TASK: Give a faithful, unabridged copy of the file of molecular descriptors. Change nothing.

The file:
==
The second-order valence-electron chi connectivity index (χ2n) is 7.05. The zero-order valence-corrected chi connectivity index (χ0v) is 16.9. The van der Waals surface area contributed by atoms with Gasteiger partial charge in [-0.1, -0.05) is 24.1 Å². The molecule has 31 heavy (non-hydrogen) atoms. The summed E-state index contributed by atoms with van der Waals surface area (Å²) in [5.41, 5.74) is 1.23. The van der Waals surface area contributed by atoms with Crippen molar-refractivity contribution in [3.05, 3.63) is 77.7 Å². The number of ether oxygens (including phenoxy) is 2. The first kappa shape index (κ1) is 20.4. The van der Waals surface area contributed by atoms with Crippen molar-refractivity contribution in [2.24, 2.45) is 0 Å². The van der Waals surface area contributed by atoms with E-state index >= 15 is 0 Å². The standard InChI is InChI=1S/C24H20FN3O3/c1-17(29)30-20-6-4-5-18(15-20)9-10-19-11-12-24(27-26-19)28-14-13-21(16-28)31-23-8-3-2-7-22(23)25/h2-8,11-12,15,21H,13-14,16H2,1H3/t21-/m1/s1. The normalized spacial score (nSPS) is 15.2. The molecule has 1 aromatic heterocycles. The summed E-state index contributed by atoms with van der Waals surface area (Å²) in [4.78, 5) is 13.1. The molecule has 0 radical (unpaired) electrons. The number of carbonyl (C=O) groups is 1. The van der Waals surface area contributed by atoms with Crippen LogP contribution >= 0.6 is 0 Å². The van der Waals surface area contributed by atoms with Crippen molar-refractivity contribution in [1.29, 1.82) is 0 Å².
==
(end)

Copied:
The second-order valence-electron chi connectivity index (χ2n) is 7.05. The zero-order valence-corrected chi connectivity index (χ0v) is 16.9. The van der Waals surface area contributed by atoms with Gasteiger partial charge in [-0.1, -0.05) is 24.1 Å². The molecule has 31 heavy (non-hydrogen) atoms. The summed E-state index contributed by atoms with van der Waals surface area (Å²) in [5.41, 5.74) is 1.23. The van der Waals surface area contributed by atoms with Crippen molar-refractivity contribution in [3.05, 3.63) is 77.7 Å². The number of ether oxygens (including phenoxy) is 2. The first kappa shape index (κ1) is 20.4. The van der Waals surface area contributed by atoms with Crippen molar-refractivity contribution in [2.24, 2.45) is 0 Å². The van der Waals surface area contributed by atoms with E-state index >= 15 is 0 Å². The standard InChI is InChI=1S/C24H20FN3O3/c1-17(29)30-20-6-4-5-18(15-20)9-10-19-11-12-24(27-26-19)28-14-13-21(16-28)31-23-8-3-2-7-22(23)25/h2-8,11-12,15,21H,13-14,16H2,1H3/t21-/m1/s1. The normalized spacial score (nSPS) is 15.2. The molecule has 1 aromatic heterocycles. The summed E-state index contributed by atoms with van der Waals surface area (Å²) in [4.78, 5) is 13.1. The molecule has 0 radical (unpaired) electrons. The number of carbonyl (C=O) groups is 1. The van der Waals surface area contributed by atoms with Crippen LogP contribution >= 0.6 is 0 Å². The van der Waals surface area contributed by atoms with Crippen molar-refractivity contribution in [1.29, 1.82) is 0 Å².